The PS4 has dominated the eighth generation of consoles. With more than 90 million units sold, the PS4 already sits at sixth on the best-selling consoles of all time, slightly higher than its predecessor the PS3.
According to an analysis by VGchartz in January, the PS4 holds a 58 per cent market share, compared to the Xbox One’s 27 per cent and the later released Nintendo Switch’s 15. Its sales so dwarf the Xbox One’s that, in a somewhat petulant move, Microsoft continues to refuse to release exact sales figures for its console.
The recent reveal of the next PS console, then, begs the question: how will Sony sustain its dominance?
At the moment, details of the new console are patchy: we don’t even know what it will be called. (Though some might bet their house on the fact Sony will opt for PS5). Mark Cerny, PlayStation architect at Sony, revealed only what you’d expect as basic for a next-gen console: improved specs. But it’s the details of these specs, and just how powerful they are, that holds the key to understanding Sony’s plans for the next generation.
The PS5 is shaping up to be a powerhouse. The 7nm Zen 2 eight-core CPU will be based on AMD Ryzen’s series. The GPU will be a variant on Radeon’s Navi line, and will also support ray tracing, an advanced rendering technique available on current gen gaming laptops running Nvidia’s RTX graphics cards. A technique relied on for years by Hollywood visual effects teams, it tries to simulate the way light bounces off objects, producing impressively realistic graphics.
Cerny was also keen to emphasise that the PS5 will include an SSD, the speed of which will upend long-held gaming tropes: loading screens will become a thing of the past. VR is also, according to Cerny, central to the console: the current, tethered PSVR will be compatible with PS5, though Sony’s second VR headset is also likely to be wireless. It’s possible, though not confirmed, that the release of the latter may coincide with the PS5.
The specs of the CPU, says Pelham Smithers, MD of market research firm Pelham Smithers Associates that specialises in Japanese manufacturing, give us enough to guess at which exact CPU the PS5 will use. From what Cerny has detailed, it will need to be a 7nm 8-core Ryzen CPU that supports ray-tracing, is 8K compatible and works with the AMD Navi 20 GPU. This suggests that Sony is using the AMD Ryzen 3600G, unveiled at CES 2019. By the second half of 2019, says Smithers, this CPU should be retailing between $180 and $220 per unit – just the right amount for a US$399 console.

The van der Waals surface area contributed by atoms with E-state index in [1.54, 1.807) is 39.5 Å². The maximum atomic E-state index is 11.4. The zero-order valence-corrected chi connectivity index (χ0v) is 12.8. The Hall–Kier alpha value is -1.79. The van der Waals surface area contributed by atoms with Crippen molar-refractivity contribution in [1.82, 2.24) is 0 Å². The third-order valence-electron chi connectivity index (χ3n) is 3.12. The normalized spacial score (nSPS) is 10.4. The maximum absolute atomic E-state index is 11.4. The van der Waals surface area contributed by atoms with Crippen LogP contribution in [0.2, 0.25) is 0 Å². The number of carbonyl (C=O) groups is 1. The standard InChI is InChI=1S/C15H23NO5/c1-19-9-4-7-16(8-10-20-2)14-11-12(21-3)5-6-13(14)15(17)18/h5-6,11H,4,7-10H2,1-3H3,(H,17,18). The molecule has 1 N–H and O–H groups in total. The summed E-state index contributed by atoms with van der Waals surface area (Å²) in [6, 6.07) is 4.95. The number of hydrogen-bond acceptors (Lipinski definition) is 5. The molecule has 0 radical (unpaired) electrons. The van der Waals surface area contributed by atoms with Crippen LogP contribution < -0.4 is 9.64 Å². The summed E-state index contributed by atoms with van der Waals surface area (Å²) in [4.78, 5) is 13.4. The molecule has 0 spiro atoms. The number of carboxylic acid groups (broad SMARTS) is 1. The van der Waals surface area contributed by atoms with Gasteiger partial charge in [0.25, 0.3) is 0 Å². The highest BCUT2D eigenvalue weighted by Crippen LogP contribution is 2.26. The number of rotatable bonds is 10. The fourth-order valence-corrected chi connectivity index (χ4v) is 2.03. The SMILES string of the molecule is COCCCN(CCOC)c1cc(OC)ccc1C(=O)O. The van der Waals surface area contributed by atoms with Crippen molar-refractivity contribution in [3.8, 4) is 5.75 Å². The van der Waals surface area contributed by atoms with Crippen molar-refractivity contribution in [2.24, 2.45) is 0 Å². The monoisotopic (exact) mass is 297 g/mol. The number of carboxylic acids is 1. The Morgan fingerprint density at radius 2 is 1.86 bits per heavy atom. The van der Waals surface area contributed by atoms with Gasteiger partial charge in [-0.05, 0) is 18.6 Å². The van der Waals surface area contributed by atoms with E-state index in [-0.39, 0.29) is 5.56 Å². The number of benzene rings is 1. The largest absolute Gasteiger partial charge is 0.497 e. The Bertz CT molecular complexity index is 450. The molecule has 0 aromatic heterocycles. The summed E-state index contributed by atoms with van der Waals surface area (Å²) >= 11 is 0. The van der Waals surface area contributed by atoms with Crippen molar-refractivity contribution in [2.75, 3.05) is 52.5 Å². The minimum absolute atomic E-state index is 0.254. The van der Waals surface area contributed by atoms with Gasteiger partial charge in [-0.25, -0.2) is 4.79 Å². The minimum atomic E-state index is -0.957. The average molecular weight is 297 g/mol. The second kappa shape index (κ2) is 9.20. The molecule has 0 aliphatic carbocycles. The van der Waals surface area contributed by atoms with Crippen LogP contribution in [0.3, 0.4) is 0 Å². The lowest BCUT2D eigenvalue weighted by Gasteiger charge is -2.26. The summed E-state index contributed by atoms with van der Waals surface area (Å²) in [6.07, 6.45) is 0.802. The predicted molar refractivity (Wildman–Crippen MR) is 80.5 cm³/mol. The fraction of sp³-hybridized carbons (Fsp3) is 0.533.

How well this CPU supports 8K and ray tracing, which PC gamers often turn off because it’s so graphics intensive, may well be Sony software dependent. “This is important because the more Sony can use its own IP to drive hardware performance, the more clear water there is between the ‘PS5’ and ‘Xbox Two’” says Smithers.
We can also infer some of Sony’s future position on server-side streaming. Sony announced that its next console will have physical media: it won’t be download only, unlike, for instance, the discless Xbox One S All-Digital Edition Microsoft just announced. Server-streaming, in the form of Google Stadia, represents a significant threat for Sony. “Public game publishers have to pay Sony 30 per cent royalties”, says Smithers. “And this, of course, also applies to Microsoft and Steam – you essentially can’t get away from it. Unless Google comes along and they say, well, how about only paying ten per cent.”
A second issue for Sony is that Microsoft has considerably more experience creating networks: i.e. running the cloud. This gives it a massive advantage in creating games where latency might be a problem. “I calculate that Microsoft will have a cloud gaming only console right next to a more traditional console”, says Serkan Toto, CEO and founder of Kantan Games.
Sony is therefore likely to focus on its 8K capability, which requires far too much data for the average consumer to stream. (Currently, this is about 10-12GB for an hour of 8K footage). Microsoft, which has already fired back with the claim that E3 2019 will contain the announcement of “new things that nobody has seen before”, is likely to focus on multiplayer gaming, and emphasise that it can run multiplayer games with potential latency issues that Sony could not.
Though it’s important to remember that hype around the console’s power has surrounded all PlayStation releases, the bottom line here is that the PS5 is likely to be a graphical monster. “We are convinced that Sony is keen to distance itself from the rest of the video game world and become the industry’s IMAX”, says Smithers. “While Microsoft can match Sony on hardware – the PS5 will use only commercially available components – Sony has a lead on graphics processing.”
At least off the back of this news, Sony doesn’t seem to be trying to appeal to a new demographic of gamers. Its demographic looks likely to remain much the same as the current generation’s: console gamers, not “hardcore enough” for PCs, but still interested in heavier, more involved games than people who play casual games primarily on their phones.
For Sony, says Smithers, even focusing on this ultra high-end market should still translate to great sales. “The software market for video games is currently about $140 billion, and maybe in the next five years, it will grow to $180 billion. Frankly, if Sony can get four to five per cent of that market, they’re doing as well as they are now.”
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